A minor hubbub erupted at the screening I attended of Rob Tregenza's unfashionably still, life-as-it-unfolds drama Gavagai. While most of the film's dialogue is spoken in English, several scenes play out in other languages, without subtitles. Was this a mistake or the director's intention? Since the title is a term coined to illustrate the indeterminacy of translation, and since the story itself concerns issues of translation -- the lead, a nameless bloke played by Andreas Lust, is working on Chinese versions of his wife's favorite works by the Norwegian poet Tarjei Vesaas -- I bet on the latter. After all, Tregenza is after the kinds of truths that apparently can best be reached via the testing of an audience's patience.
Gavagai's minutes-long first shot finds Lust disembarking a train, making his slow way up a path and then past some trees, out of our sight, and then turning around, re-entering our field of vision, trekking all the way back and then enjoying a well-deserved rest on a bench. Tregenza's framing and staging is so subtle in its deft precision that it can be read as invisible, like he just left the camera running.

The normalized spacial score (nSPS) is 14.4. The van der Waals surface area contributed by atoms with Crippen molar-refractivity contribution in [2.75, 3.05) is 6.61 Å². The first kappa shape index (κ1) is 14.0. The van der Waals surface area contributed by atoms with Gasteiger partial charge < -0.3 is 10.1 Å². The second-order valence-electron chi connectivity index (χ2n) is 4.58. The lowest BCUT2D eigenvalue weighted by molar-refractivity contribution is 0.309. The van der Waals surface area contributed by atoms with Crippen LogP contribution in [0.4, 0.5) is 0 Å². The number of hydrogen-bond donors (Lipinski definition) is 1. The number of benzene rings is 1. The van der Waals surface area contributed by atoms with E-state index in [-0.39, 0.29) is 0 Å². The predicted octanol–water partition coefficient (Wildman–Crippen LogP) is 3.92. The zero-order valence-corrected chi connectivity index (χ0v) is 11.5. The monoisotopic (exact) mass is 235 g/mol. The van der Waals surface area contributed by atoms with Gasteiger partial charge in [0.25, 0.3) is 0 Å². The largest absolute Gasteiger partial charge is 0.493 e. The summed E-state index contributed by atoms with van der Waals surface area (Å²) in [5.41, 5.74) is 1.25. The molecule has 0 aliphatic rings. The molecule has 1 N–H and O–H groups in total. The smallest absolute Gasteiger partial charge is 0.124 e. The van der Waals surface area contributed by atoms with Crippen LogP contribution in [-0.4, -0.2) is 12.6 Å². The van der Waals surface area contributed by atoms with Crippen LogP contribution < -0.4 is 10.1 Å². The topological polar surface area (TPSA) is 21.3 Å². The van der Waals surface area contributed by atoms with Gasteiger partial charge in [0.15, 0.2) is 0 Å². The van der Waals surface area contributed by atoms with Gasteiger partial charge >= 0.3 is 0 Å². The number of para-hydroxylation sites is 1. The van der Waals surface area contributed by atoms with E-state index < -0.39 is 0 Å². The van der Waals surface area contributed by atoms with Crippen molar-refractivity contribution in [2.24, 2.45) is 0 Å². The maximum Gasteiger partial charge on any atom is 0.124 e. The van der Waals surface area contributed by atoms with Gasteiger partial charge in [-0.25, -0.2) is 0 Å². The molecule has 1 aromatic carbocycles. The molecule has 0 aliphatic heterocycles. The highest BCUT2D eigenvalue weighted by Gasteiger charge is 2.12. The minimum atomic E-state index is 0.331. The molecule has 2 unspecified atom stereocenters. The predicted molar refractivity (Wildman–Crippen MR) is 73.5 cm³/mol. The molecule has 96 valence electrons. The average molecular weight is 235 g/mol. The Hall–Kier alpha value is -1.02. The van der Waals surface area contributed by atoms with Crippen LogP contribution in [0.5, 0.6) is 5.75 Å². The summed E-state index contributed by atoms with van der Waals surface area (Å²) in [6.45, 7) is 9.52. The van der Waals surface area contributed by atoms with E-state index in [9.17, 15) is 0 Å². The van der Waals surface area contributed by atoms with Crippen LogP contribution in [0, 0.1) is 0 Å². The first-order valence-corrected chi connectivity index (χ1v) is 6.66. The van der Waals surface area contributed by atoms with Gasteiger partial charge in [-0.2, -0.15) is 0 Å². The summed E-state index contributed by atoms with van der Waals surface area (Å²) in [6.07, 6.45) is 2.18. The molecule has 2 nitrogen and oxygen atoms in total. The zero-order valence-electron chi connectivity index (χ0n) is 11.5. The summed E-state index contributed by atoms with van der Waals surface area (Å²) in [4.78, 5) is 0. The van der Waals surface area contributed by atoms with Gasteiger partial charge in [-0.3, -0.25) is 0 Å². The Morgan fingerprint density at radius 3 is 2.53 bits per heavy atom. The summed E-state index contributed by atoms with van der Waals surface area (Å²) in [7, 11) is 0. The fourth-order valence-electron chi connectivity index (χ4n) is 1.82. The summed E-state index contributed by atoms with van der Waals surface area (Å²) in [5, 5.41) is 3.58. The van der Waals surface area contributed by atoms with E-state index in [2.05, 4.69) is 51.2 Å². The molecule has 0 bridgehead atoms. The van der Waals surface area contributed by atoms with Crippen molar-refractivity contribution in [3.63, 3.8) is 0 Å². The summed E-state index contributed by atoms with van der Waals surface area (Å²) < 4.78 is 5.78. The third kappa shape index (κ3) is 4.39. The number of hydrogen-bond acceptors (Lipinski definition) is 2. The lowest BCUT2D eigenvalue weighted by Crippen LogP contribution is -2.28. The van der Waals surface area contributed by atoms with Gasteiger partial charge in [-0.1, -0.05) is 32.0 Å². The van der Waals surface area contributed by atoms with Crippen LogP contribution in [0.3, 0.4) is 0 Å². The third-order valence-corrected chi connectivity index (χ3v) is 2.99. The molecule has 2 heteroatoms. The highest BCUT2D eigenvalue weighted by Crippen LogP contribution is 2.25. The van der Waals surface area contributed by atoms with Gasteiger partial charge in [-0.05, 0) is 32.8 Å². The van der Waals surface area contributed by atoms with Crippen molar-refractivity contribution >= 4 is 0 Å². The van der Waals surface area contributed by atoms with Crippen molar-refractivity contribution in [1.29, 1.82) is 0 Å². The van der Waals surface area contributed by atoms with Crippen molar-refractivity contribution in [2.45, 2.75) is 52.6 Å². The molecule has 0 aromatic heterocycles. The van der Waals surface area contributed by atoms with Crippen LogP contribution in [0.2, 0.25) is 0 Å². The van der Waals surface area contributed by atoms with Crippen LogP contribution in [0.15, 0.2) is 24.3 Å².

Lust's character is haunted by a vision of his late wife, who follows him, in robes and a geisha's makeup, on a beguiling ferry trip and in a steam room, where he fights to imagine her absence. He bears her ashes and will scatter them in a scene of delicate, rain-spattered urgency. Lust occasionally speaks the words of the poet Vesaas, which matter more than those uttered and not subtitled; at these times, the film becomes poetry itself. (Confirmation came later: Yes, the subtitles have been omitted by choice.)